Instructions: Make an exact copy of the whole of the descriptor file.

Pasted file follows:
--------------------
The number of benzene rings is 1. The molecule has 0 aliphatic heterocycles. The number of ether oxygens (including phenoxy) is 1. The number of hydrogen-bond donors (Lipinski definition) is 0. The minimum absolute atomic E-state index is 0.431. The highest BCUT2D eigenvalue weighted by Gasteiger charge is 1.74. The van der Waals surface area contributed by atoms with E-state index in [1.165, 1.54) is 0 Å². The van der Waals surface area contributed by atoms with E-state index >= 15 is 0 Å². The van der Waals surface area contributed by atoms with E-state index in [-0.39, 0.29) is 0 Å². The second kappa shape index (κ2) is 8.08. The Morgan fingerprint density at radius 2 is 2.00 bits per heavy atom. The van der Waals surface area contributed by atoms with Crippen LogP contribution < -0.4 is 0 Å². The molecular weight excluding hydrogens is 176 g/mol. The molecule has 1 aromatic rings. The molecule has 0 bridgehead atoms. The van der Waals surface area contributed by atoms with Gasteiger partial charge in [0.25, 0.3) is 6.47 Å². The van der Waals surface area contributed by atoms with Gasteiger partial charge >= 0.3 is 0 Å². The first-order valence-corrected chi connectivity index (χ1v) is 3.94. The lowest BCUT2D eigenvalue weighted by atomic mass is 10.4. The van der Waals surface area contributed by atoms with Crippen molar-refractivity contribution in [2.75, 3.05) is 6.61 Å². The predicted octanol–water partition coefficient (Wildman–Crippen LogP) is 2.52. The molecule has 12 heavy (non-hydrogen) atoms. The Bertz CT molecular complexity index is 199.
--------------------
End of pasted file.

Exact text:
The number of benzene rings is 1. The molecule has 0 aliphatic heterocycles. The number of ether oxygens (including phenoxy) is 1. The number of hydrogen-bond donors (Lipinski definition) is 0. The minimum absolute atomic E-state index is 0.431. The highest BCUT2D eigenvalue weighted by Gasteiger charge is 1.74. The van der Waals surface area contributed by atoms with E-state index in [1.165, 1.54) is 0 Å². The van der Waals surface area contributed by atoms with E-state index >= 15 is 0 Å². The van der Waals surface area contributed by atoms with E-state index in [-0.39, 0.29) is 0 Å². The second kappa shape index (κ2) is 8.08. The Morgan fingerprint density at radius 2 is 2.00 bits per heavy atom. The van der Waals surface area contributed by atoms with Crippen LogP contribution < -0.4 is 0 Å². The molecular weight excluding hydrogens is 176 g/mol. The molecule has 1 aromatic rings. The molecule has 0 bridgehead atoms. The van der Waals surface area contributed by atoms with Gasteiger partial charge in [0.25, 0.3) is 6.47 Å². The van der Waals surface area contributed by atoms with Gasteiger partial charge >= 0.3 is 0 Å². The first-order valence-corrected chi connectivity index (χ1v) is 3.94. The lowest BCUT2D eigenvalue weighted by atomic mass is 10.4. The van der Waals surface area contributed by atoms with Crippen molar-refractivity contribution in [2.75, 3.05) is 6.61 Å². The predicted octanol–water partition coefficient (Wildman–Crippen LogP) is 2.52. The molecule has 12 heavy (non-hydrogen) atoms. The Bertz CT molecular complexity index is 199.